Sunday, July 1, 2007

Soul Geography

(Originally posted June, 2007).
I'm still in Aspen. I'm at my hosts' beautiful home outside of town. I'm sitting on one of their several decks with mountain views while the sun sets. Their dogs are flopped about my feet. Birds are singing and crisply flying through the aspens and pine trees.
The conference has been amazing. Powerful. Moving. Heart-wrenching. I have left several sessions gasping down sobs, sometimes of hope, sometimes of pain, sometimes just because I don't know why. I learned a yiddish word, bashert, which means "It was meant to be." This conference has been bashert for me. It is hard yet to put into words all the reasons why.
(Ooh, there's a magpie! Lovely!)
This afternoon after the last session I took the gondola up to the top of Mount Aspen. In my little hanging car I could see several ranges. Everything seems so green, although my hosts tell me they haven't had much rain or snow. On the way up, I sang. It's a Ruth Duck hymn we sang all the time at Bridgeport, which I love and have brought to Denver with me (two brothers sang it as a duet at HappyChurch on Trinity Sunday).
Spirit, open my heart, to the joy and pain of living
As you love, may I love, in receiving and in giving.
Spirit open my heart.

Write your love upon my heart
As my law, my life, my story
Every thought, word, and deed
May my living bring you glory

Spirit open my heart.
When I left the session I couldn't breathe (literally and metaphorically...the gasping down sobs again). So I sang in my cable car until I could breathe again.
(Wow, I'm surrounded by chattering magpies!)
Anyway, so, I sang until I could breathe again. Which if you know that the air is thin up here, may sound funny. Also, being able to sing when you can't breathe sounds kinda funny, too. But there it is.
I always like to read the interpretive signs when I go new places. So I read about how the peaks and valleys here were formed. So much newer than my homeland of Arkansas. But this I loved: Right in front of me, was a valley called "Conundrum Valley."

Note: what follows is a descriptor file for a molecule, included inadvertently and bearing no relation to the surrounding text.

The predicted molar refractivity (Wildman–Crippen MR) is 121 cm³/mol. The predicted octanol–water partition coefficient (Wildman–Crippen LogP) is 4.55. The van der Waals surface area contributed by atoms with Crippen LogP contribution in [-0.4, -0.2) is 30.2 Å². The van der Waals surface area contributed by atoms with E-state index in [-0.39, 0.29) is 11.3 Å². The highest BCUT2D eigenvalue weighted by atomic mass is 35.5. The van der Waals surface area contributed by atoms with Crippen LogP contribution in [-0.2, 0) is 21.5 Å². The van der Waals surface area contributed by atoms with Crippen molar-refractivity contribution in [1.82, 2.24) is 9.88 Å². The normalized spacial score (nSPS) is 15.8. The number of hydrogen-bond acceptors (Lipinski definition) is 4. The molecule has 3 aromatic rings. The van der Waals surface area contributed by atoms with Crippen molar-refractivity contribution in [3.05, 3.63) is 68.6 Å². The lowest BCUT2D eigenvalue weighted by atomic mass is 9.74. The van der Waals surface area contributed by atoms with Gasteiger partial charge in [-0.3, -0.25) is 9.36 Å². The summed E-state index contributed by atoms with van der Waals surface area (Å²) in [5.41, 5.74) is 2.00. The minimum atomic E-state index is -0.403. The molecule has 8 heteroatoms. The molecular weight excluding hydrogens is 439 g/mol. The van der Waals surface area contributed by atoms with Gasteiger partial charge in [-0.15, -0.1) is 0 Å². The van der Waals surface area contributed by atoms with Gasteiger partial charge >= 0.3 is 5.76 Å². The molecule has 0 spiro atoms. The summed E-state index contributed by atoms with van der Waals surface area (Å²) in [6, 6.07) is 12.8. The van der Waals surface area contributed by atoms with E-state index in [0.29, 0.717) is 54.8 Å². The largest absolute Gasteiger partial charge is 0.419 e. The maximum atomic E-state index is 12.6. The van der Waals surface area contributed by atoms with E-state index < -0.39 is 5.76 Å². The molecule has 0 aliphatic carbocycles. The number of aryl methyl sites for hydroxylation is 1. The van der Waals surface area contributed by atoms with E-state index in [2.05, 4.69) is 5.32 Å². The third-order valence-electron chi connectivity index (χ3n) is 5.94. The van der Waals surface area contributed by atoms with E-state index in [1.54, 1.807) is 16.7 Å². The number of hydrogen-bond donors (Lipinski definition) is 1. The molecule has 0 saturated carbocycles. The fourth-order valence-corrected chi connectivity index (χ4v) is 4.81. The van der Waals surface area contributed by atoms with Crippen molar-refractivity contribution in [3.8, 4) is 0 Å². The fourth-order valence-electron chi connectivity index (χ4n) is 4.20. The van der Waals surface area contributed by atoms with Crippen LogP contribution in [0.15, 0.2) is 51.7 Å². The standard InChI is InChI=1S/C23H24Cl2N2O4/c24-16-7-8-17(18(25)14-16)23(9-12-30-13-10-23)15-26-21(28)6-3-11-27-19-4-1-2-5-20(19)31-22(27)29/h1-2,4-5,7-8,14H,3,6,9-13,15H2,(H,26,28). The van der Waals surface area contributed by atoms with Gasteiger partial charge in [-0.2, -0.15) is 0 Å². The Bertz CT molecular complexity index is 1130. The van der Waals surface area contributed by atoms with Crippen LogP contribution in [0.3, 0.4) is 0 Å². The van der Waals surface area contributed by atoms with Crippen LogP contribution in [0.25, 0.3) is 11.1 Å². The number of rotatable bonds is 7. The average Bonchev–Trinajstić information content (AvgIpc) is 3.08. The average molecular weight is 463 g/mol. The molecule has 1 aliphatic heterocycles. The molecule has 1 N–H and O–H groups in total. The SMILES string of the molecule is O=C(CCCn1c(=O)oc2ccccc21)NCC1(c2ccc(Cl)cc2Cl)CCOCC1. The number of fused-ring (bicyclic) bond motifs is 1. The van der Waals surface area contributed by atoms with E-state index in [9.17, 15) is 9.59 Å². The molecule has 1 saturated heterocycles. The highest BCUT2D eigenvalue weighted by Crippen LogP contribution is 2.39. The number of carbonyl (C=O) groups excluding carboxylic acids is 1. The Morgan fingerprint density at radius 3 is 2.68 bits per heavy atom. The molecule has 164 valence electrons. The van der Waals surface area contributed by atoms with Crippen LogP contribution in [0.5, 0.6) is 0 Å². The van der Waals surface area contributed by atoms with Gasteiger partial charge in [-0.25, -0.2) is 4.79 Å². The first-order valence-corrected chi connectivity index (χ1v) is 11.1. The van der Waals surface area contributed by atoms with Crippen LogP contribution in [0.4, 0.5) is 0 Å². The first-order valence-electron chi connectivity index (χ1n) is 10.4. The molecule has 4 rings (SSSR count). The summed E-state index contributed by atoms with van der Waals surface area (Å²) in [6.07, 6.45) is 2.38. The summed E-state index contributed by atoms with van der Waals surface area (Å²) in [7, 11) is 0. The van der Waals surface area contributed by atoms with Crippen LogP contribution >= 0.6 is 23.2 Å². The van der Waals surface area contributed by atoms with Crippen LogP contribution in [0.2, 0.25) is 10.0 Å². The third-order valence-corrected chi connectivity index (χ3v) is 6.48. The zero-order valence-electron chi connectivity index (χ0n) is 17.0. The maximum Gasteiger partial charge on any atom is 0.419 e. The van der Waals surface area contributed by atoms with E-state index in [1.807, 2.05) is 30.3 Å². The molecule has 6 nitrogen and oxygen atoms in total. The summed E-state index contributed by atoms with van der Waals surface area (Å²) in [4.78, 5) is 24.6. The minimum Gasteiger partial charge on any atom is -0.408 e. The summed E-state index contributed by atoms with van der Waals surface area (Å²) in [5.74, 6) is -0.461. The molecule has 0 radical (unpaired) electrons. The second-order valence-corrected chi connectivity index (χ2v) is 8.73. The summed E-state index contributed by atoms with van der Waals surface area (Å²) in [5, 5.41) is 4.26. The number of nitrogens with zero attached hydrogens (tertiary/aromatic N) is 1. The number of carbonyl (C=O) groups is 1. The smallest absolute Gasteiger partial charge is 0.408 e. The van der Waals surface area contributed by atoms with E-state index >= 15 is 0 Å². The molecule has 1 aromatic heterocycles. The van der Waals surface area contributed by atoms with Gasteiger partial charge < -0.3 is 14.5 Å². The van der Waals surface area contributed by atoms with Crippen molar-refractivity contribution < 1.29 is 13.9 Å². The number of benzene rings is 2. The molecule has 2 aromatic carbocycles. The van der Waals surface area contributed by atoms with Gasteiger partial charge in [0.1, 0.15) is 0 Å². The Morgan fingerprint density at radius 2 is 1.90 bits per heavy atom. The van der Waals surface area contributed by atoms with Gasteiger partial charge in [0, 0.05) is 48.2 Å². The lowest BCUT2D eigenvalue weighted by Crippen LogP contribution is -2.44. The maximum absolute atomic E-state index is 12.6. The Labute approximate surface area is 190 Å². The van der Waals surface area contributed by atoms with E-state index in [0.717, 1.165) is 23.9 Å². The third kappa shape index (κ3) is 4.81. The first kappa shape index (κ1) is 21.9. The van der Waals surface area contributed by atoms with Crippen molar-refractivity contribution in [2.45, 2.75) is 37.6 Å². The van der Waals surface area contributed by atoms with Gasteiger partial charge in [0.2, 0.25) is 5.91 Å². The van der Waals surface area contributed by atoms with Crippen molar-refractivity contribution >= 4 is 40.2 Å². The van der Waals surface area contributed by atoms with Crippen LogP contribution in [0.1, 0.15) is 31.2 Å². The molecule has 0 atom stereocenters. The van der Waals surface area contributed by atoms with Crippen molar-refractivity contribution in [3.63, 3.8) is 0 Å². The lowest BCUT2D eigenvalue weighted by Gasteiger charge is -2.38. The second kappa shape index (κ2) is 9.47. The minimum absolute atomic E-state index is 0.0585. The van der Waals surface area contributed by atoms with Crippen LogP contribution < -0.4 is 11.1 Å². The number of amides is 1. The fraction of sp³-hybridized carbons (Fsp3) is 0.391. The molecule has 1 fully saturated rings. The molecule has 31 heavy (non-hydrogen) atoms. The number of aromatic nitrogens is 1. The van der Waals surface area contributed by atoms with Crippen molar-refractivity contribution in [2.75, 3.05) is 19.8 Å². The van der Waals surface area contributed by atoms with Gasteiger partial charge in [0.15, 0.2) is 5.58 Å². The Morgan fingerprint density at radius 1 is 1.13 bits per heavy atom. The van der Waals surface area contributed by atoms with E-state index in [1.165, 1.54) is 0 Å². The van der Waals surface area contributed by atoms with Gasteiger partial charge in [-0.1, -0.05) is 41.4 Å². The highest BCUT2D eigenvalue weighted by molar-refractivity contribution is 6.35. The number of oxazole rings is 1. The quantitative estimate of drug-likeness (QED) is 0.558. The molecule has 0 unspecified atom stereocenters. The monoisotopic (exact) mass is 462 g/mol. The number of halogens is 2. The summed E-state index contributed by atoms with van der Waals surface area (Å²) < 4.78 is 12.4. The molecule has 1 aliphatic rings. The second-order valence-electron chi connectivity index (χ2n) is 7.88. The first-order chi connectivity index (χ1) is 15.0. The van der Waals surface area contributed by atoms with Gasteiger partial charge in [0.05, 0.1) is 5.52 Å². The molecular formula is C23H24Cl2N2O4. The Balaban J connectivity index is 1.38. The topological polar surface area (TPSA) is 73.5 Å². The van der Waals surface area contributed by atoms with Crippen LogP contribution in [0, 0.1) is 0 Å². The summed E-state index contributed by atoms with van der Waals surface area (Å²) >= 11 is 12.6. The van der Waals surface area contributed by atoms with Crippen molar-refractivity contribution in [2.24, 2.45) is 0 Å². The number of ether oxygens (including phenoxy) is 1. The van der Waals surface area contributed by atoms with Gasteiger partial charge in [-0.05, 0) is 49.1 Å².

Yup, I thought. That sounds about right. I'm in conundrum valley. I am on a journey, that is very clear to me after the last few days. Not that I didn't think I wasn't before but it's clearer to me now that the path has just made a big turn. I don't know what it means, and I'm not sure where I'm going. Hence, conundrum valley.
I'm sure thankful I've got some good traveling companions.
Spirit open my heart.

1 comment:

  1. (original post comments)
    # tngirl Says:
    A big turn? Whoa! I don’t want to lose track of your path. Fill me in on your direction.

    # Iris Says:
    I think that the mountain air is good for thinking clearly. At least that’s how it seemed to me last week!

    I love that Duck hymn. Is it in the UCC hymnal?

    # Songbird Says:
    This is so expressive, I feel I am there with you. Thanks for sharing this story.

    # Towanda Says:
    Thanks, everyone. I’m thankful for you.

    The Duck hymn is not in the UCC hymnal (although many are). I think it’s in her hymn collection “Circles of Care.”

    # Tess Says:
    “Write your love upon my heart”. That is a wonderful line. My thanks too for sharing this post, and will be thinking of you as you pick your steps through conundrum valley.

    # Towanda Says:
    You can find that line (or similar) in Deuteronomy and Romans (at least). Another reason I love to sing it, especially with the lines that follow.


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